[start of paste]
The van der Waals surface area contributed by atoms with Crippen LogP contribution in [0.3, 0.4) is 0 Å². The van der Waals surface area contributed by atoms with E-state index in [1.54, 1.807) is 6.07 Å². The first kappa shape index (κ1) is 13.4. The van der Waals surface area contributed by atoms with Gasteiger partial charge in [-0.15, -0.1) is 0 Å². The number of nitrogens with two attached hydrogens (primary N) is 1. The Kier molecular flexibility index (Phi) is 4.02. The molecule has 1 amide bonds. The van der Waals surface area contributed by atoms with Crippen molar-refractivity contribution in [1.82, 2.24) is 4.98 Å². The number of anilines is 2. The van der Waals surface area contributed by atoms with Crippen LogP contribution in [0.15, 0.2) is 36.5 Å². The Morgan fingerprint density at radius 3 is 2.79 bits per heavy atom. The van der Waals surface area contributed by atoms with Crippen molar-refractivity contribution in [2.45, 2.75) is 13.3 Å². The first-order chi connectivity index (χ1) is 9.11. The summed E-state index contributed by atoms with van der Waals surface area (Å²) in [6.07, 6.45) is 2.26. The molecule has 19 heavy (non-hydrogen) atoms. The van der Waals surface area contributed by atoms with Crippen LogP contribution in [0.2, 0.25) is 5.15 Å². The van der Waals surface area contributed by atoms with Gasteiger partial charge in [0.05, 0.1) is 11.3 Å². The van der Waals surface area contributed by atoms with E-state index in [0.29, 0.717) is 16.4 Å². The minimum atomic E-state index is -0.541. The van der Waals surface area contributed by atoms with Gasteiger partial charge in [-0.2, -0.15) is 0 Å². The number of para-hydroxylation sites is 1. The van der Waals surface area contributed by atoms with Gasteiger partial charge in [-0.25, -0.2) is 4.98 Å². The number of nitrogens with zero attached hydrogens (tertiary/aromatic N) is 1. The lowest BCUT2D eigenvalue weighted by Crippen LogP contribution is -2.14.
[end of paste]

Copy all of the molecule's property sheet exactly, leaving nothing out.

The van der Waals surface area contributed by atoms with Crippen LogP contribution in [0.3, 0.4) is 0 Å². The van der Waals surface area contributed by atoms with E-state index in [1.54, 1.807) is 6.07 Å². The first kappa shape index (κ1) is 13.4. The van der Waals surface area contributed by atoms with Gasteiger partial charge in [-0.15, -0.1) is 0 Å². The number of nitrogens with two attached hydrogens (primary N) is 1. The Kier molecular flexibility index (Phi) is 4.02. The molecule has 1 amide bonds. The van der Waals surface area contributed by atoms with Crippen molar-refractivity contribution in [1.82, 2.24) is 4.98 Å². The number of anilines is 2. The van der Waals surface area contributed by atoms with Crippen LogP contribution in [0.15, 0.2) is 36.5 Å². The Morgan fingerprint density at radius 3 is 2.79 bits per heavy atom. The van der Waals surface area contributed by atoms with Crippen molar-refractivity contribution in [2.45, 2.75) is 13.3 Å². The first-order chi connectivity index (χ1) is 9.11. The summed E-state index contributed by atoms with van der Waals surface area (Å²) in [6.07, 6.45) is 2.26. The molecule has 19 heavy (non-hydrogen) atoms. The van der Waals surface area contributed by atoms with Crippen LogP contribution in [0.2, 0.25) is 5.15 Å². The van der Waals surface area contributed by atoms with Gasteiger partial charge in [0.05, 0.1) is 11.3 Å². The van der Waals surface area contributed by atoms with E-state index in [0.29, 0.717) is 16.4 Å². The minimum atomic E-state index is -0.541. The van der Waals surface area contributed by atoms with Gasteiger partial charge in [-0.2, -0.15) is 0 Å². The number of para-hydroxylation sites is 1. The van der Waals surface area contributed by atoms with Gasteiger partial charge in [-0.25, -0.2) is 4.98 Å². The number of nitrogens with zero attached hydrogens (tertiary/aromatic N) is 1. The lowest BCUT2D eigenvalue weighted by Crippen LogP contribution is -2.14.